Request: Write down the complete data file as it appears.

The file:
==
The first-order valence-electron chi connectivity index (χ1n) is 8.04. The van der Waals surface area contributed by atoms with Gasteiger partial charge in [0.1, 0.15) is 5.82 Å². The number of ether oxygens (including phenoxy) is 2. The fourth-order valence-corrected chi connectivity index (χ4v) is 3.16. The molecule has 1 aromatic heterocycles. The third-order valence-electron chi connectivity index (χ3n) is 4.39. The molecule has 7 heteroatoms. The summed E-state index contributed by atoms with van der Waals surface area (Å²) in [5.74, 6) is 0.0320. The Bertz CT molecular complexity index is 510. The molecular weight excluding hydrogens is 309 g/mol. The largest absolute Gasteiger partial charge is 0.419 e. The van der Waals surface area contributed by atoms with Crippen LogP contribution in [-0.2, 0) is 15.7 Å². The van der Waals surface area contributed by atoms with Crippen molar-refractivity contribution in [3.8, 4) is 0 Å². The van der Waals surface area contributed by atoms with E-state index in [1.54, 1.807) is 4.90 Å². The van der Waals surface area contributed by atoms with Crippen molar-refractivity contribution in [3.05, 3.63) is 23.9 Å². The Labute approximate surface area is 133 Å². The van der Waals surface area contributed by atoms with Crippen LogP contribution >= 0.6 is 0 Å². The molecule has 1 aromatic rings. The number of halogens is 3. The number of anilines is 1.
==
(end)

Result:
The first-order valence-electron chi connectivity index (χ1n) is 8.04. The van der Waals surface area contributed by atoms with Gasteiger partial charge in [0.1, 0.15) is 5.82 Å². The number of ether oxygens (including phenoxy) is 2. The fourth-order valence-corrected chi connectivity index (χ4v) is 3.16. The molecule has 1 aromatic heterocycles. The third-order valence-electron chi connectivity index (χ3n) is 4.39. The molecule has 7 heteroatoms. The summed E-state index contributed by atoms with van der Waals surface area (Å²) in [5.74, 6) is 0.0320. The Bertz CT molecular complexity index is 510. The molecular weight excluding hydrogens is 309 g/mol. The largest absolute Gasteiger partial charge is 0.419 e. The van der Waals surface area contributed by atoms with Crippen LogP contribution in [-0.2, 0) is 15.7 Å². The van der Waals surface area contributed by atoms with Crippen molar-refractivity contribution in [3.8, 4) is 0 Å². The van der Waals surface area contributed by atoms with E-state index in [1.54, 1.807) is 4.90 Å². The van der Waals surface area contributed by atoms with Crippen molar-refractivity contribution in [3.05, 3.63) is 23.9 Å². The Labute approximate surface area is 133 Å². The van der Waals surface area contributed by atoms with Crippen LogP contribution >= 0.6 is 0 Å². The molecule has 1 aromatic rings. The number of halogens is 3. The number of anilines is 1.